That explanation, of course, elides the crucial question of whether Floyd would have died but for the force that Chauvin and his colleagues used against him. By deeming his death a homicide, both the autopsy report and the independent analysis imply that Floyd would have survived this encounter if the police had treated him differently.
Nelson was keen to distract jurors from what the bystander video seems to show, saying "the evidence is far greater than nine minutes and 29 seconds." He was referring to prosecutor Jerry Blackwell's opening statement, in which he urged the jurors to focus on "those nine minutes and 29 seconds when Mr. Derek Chauvin was applying this excessive force to the body of Mr. George Floyd." As Blackwell described it, Chauvin "put his knees upon [Floyd's] neck and his back, grinding and crushing him…until the very life was squeezed out of him."
While Chauvin did that, Blackwell said, he "was well aware that Mr. Floyd was unarmed, that Mr. Floyd had not threatened anyone, that Mr. Floyd was in handcuffs." Chauvin knew that Floyd was "defenseless" and "completely in the control of the police." Under Chauvin's knee, Blackwell noted, Floyd complained 27 times that he was having trouble breathing, cried out for his mother, and repeatedly exclaimed that "they're going to kill me."
Although Blackwell did not mention it, Lane twice suggested that Floyd should be rolled off his stomach and onto his side. "I am worried about excited delirium or whatever," Lane said at one point. Chauvin rejected his suggestions.
This was the horrifying spectacle to which outraged bystanders—some of whom testified today—were responding. Although Blackwell thinks their reaction reinforces the impression that Chauvin was using excessive force, Nelson argues that it somehow mitigates his actions, since it distracted him from "the care of Mr. Floyd."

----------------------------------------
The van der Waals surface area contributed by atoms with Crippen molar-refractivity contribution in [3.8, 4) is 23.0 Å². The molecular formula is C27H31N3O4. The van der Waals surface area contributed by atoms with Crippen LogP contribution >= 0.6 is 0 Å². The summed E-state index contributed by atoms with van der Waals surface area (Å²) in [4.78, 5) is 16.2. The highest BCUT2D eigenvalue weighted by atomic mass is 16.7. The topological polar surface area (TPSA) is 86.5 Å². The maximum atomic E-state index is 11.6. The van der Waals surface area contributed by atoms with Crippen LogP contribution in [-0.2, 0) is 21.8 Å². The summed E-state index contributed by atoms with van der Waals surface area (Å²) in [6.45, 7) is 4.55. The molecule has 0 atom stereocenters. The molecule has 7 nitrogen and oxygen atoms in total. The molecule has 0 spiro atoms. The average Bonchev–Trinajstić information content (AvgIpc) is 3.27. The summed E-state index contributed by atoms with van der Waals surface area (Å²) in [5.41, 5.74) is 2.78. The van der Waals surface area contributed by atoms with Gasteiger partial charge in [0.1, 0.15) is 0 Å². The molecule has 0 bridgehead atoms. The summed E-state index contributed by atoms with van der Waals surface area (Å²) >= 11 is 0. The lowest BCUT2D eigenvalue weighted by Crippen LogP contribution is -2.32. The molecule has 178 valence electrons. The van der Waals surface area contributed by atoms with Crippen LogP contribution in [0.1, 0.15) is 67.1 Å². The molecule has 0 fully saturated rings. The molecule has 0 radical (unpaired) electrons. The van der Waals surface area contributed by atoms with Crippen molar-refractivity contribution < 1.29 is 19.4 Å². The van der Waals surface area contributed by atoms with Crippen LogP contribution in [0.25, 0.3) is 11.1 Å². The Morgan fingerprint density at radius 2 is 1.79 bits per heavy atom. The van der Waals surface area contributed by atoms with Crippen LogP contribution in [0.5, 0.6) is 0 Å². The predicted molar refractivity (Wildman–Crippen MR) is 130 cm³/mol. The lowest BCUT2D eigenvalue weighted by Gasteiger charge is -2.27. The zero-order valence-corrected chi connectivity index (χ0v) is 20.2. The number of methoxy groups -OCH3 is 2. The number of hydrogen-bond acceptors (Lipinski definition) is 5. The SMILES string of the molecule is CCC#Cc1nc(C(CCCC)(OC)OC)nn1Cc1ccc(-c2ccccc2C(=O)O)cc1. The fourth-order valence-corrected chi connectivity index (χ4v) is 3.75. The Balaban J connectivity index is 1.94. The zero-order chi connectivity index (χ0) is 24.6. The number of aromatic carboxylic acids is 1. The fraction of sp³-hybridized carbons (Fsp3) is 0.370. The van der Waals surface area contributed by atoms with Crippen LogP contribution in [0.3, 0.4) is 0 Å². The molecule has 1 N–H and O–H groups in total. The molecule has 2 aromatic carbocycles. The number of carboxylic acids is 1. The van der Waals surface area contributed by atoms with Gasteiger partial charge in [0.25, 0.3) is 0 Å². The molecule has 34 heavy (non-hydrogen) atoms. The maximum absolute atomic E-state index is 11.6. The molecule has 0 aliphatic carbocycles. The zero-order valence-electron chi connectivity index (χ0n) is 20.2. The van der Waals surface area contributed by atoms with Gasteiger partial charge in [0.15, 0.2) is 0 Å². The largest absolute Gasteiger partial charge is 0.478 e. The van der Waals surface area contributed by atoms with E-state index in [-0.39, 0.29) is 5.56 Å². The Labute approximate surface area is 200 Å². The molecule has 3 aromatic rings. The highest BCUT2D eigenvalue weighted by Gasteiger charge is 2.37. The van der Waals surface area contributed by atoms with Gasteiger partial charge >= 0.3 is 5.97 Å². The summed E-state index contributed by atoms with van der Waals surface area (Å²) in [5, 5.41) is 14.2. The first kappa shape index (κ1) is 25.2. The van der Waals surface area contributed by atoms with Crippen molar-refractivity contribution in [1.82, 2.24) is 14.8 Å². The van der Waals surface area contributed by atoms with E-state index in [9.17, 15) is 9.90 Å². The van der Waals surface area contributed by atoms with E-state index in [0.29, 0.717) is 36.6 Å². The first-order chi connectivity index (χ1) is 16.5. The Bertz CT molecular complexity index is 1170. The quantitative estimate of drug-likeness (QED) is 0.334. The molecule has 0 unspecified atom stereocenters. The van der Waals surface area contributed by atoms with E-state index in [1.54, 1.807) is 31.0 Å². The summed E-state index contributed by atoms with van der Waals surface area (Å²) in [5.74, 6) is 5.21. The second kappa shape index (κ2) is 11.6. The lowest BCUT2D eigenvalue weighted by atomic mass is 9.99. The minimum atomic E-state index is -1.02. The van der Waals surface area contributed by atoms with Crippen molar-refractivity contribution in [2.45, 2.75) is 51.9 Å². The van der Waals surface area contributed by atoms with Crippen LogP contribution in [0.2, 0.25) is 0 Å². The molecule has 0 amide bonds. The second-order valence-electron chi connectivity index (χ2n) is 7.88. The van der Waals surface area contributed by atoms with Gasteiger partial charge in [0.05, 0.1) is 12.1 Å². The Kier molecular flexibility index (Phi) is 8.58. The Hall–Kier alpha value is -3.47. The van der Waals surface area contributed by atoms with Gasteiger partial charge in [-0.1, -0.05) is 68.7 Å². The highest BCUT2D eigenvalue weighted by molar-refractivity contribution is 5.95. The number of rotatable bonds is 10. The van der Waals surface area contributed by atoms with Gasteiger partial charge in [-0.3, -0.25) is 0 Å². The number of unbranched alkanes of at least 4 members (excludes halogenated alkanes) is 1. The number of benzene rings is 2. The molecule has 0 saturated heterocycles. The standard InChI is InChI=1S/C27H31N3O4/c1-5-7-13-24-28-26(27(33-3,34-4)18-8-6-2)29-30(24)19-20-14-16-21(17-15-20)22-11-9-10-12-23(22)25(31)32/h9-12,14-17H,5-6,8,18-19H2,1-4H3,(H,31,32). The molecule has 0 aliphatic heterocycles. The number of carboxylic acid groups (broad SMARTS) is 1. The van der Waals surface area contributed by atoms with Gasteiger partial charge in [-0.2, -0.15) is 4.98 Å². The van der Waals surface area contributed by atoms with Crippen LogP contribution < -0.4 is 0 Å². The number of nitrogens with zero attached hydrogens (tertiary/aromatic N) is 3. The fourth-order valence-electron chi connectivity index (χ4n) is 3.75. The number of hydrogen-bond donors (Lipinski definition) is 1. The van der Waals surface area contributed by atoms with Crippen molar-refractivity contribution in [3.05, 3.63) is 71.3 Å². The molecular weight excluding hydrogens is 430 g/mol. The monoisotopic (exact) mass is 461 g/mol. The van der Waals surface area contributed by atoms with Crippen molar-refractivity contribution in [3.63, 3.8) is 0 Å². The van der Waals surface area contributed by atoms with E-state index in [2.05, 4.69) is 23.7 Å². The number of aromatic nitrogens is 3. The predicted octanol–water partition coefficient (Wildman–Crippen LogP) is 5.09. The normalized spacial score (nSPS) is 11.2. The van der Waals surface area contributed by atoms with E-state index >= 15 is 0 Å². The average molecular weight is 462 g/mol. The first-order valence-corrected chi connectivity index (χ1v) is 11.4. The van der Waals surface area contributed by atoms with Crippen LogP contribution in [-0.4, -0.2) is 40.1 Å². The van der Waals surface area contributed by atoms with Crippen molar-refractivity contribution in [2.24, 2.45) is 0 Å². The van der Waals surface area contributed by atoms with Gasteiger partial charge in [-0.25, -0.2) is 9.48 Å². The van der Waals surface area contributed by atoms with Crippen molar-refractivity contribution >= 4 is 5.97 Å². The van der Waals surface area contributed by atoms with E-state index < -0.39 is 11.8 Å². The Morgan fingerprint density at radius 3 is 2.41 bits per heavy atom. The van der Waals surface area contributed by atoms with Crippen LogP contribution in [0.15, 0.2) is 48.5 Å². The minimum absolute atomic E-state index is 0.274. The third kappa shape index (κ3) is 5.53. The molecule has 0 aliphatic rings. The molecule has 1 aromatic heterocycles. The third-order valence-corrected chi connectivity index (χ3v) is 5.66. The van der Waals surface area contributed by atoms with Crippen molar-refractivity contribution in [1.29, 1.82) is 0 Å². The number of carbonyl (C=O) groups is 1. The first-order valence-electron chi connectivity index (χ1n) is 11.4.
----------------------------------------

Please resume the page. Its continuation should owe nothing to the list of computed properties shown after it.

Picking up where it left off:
For nearly a minute toward the end of his life, Blackwell noted, Floyd was "completely silent and virtually motionless with just sporadic movements." Blackwell described those "involuntary movements" as a "part of an anoxic seizure" caused by oxygen deprivation. But judging from Nelson's description of the movements that supposedly justified Floyd's continued restraint, Chauvin may have thought Floyd was "attempting to kick."
Even after Chauvin is twice informed that Floyd has no detectable pulse, Blackwell said, "he does not let up" and "he does not get up." Chauvin maintains his position for "four minutes and 44 seconds" after Floyd is no longer responsive, even after an ambulance arrives. He does not remove his knee until paramedics "want to move the lifeless body of George Floyd onto the gurney."
Police are "not allowed to use any more force than is necessary to bring a person under their control," Blackwell noted, and "the use of force must be evaluated from one moment to the next moment," since "what may be reasonable in the first minute may not be reasonable in the second minute, the fourth minute or the ninth minute." He said he would be presenting testimony from experts who think Chauvin's use of force was patently unreasonable by that standard.
Once Floyd was unconscious, Blackwell said, the officers had a duty to render aid. Yet "when Mr. Floyd was in distress, Mr. Chauvin wouldn't help him," and "he stopped anybody else from being able to help him." Here, presumably, is where the angry bystanders come into play for the defense, since they allegedly "divert[ed]" Chauvin's attention "from the care of Mr. Floyd."
Nelson is certainly right that the jury needs to understand the context of Chauvin's actions, which can be illuminated by evidence that goes beyond what the bystander video shows. But that video raises an obvious question that Nelson will have trouble answering: What threat did Floyd pose that justified continuing to restrain him in the position where he spent the last moments of his life?